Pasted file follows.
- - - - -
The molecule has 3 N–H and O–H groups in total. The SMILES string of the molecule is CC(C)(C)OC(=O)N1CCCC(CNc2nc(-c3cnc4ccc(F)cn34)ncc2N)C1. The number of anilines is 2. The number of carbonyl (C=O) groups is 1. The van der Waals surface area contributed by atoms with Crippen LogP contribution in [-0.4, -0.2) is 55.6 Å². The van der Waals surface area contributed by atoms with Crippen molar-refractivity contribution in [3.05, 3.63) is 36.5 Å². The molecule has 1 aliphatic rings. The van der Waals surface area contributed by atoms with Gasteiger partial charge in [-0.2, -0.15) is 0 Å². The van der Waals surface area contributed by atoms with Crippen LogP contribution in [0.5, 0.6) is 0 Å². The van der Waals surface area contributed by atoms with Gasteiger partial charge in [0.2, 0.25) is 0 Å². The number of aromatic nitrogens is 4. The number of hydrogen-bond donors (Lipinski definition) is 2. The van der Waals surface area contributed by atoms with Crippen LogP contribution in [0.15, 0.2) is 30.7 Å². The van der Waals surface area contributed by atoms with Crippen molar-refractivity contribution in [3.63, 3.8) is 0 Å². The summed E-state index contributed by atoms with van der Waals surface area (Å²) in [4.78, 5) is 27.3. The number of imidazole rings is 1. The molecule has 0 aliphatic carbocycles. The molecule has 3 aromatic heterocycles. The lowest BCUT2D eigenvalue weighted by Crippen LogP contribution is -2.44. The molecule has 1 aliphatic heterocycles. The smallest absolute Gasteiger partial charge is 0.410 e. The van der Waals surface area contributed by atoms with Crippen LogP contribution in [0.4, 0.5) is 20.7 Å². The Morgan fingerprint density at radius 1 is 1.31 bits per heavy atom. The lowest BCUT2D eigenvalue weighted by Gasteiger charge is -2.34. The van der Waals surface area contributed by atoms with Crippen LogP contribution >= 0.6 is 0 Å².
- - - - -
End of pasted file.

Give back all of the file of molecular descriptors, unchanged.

The molecule has 3 N–H and O–H groups in total. The SMILES string of the molecule is CC(C)(C)OC(=O)N1CCCC(CNc2nc(-c3cnc4ccc(F)cn34)ncc2N)C1. The number of anilines is 2. The number of carbonyl (C=O) groups is 1. The van der Waals surface area contributed by atoms with Crippen LogP contribution in [-0.4, -0.2) is 55.6 Å². The van der Waals surface area contributed by atoms with Crippen molar-refractivity contribution in [3.05, 3.63) is 36.5 Å². The molecule has 1 aliphatic rings. The van der Waals surface area contributed by atoms with Gasteiger partial charge in [-0.2, -0.15) is 0 Å². The van der Waals surface area contributed by atoms with Crippen LogP contribution in [0.5, 0.6) is 0 Å². The van der Waals surface area contributed by atoms with Gasteiger partial charge in [0.2, 0.25) is 0 Å². The number of aromatic nitrogens is 4. The number of hydrogen-bond donors (Lipinski definition) is 2. The van der Waals surface area contributed by atoms with Crippen LogP contribution in [0.15, 0.2) is 30.7 Å². The van der Waals surface area contributed by atoms with Crippen molar-refractivity contribution in [3.63, 3.8) is 0 Å². The summed E-state index contributed by atoms with van der Waals surface area (Å²) in [4.78, 5) is 27.3. The number of imidazole rings is 1. The molecule has 0 aliphatic carbocycles. The molecule has 3 aromatic heterocycles. The lowest BCUT2D eigenvalue weighted by Crippen LogP contribution is -2.44. The molecule has 1 aliphatic heterocycles. The smallest absolute Gasteiger partial charge is 0.410 e. The van der Waals surface area contributed by atoms with Crippen LogP contribution in [0.4, 0.5) is 20.7 Å². The Morgan fingerprint density at radius 1 is 1.31 bits per heavy atom. The lowest BCUT2D eigenvalue weighted by Gasteiger charge is -2.34. The van der Waals surface area contributed by atoms with Crippen LogP contribution >= 0.6 is 0 Å².